“A mighty reddish outcrop breaks the surface, breaching the snowfield”

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Outcrop on the mountain above the former Besshi Copper Mines. Copper ore exposed on the surface has a reddish tinge attributable to oxidation.
Photo courtesy of Sumitomo Historical Archives

This haiku was composed by Seishi Yamaguchi, who joined Sumitomo Limited Partnership in 1926 and worked in labor affairs while also achieving recognition as a notable poet.

Seishi visited Niihama in February 1957 at the invitation of Sumitomo Metal Mining. Seeking inspiration for his poetry, he took the opportunity to visit the ruins of the Besshi Copper Mines. A dark reddish outcrop of rock breached the surface of the snowfield enveloping the mountain heights. This exposure of bedrock on the surface of the Earth indicated the rich mineral resources deep underground.

This outcrop on the southern slope of the Ishizuchi Mountains in Ehime Prefecture was found in 1690. The discovery led directly to the opening of the Besshi Copper Mines that were worked for 283 years. So the outcrop piercing the Earth’s surface is a majestic symbol of Sumitomo’s emergence and development.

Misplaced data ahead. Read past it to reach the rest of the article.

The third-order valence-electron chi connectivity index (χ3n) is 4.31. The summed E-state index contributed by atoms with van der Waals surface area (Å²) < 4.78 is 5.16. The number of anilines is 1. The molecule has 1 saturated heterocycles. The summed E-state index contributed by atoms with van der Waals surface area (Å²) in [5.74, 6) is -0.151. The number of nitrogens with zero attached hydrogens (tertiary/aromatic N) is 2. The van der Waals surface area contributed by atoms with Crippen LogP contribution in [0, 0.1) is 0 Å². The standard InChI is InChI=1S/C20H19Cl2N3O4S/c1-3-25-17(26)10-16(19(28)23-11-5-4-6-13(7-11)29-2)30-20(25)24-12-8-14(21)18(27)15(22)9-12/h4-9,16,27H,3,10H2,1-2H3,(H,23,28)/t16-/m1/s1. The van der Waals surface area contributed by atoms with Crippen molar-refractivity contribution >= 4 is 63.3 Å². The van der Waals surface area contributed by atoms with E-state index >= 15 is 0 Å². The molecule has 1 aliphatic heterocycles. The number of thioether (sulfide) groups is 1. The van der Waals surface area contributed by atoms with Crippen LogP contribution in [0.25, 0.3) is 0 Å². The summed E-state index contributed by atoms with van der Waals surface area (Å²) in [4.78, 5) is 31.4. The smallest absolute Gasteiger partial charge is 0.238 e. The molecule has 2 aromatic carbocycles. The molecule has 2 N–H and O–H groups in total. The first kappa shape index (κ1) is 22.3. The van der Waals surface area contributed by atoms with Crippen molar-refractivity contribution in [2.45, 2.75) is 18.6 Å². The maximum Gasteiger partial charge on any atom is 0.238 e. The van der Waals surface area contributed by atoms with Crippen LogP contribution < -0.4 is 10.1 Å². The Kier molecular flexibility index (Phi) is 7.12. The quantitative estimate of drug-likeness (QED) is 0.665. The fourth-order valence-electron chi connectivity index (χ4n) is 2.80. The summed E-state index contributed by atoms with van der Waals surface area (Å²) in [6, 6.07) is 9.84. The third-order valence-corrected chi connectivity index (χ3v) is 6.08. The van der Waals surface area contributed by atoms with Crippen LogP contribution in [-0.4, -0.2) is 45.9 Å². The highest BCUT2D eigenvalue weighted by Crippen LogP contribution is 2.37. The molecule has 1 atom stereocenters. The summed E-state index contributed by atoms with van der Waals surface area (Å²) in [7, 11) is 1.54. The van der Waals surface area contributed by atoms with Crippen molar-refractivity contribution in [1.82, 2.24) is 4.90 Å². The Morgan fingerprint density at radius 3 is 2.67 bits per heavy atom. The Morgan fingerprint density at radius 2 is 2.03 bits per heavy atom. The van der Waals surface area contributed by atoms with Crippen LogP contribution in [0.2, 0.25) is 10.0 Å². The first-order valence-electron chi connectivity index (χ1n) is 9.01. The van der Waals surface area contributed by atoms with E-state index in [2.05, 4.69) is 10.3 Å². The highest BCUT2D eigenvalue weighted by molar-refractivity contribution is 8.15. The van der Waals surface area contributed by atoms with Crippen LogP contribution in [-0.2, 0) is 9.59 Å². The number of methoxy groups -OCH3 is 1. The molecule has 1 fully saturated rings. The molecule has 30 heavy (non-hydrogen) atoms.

This haiku brilliantly depicts the striking contrast between the white snowfield and the upthrusting reddish outcrop, alluding to the energy embodied in the underlying mineral vein.

Seishi Yamaguchi
Seishi was born in 1901 in Kyoto. Seishi began composing haiku when he joined Kyodai Sanko Haikukai, a poetry society at the Third High School of Kyoto. After graduating from Tokyo Imperial University in 1926, he joined Osaka Sumitomo Limited Partnership where he was mainly engaged in labor affairs. He retired from the company in 1942 for medical reasons and thereafter devoted himself to literature.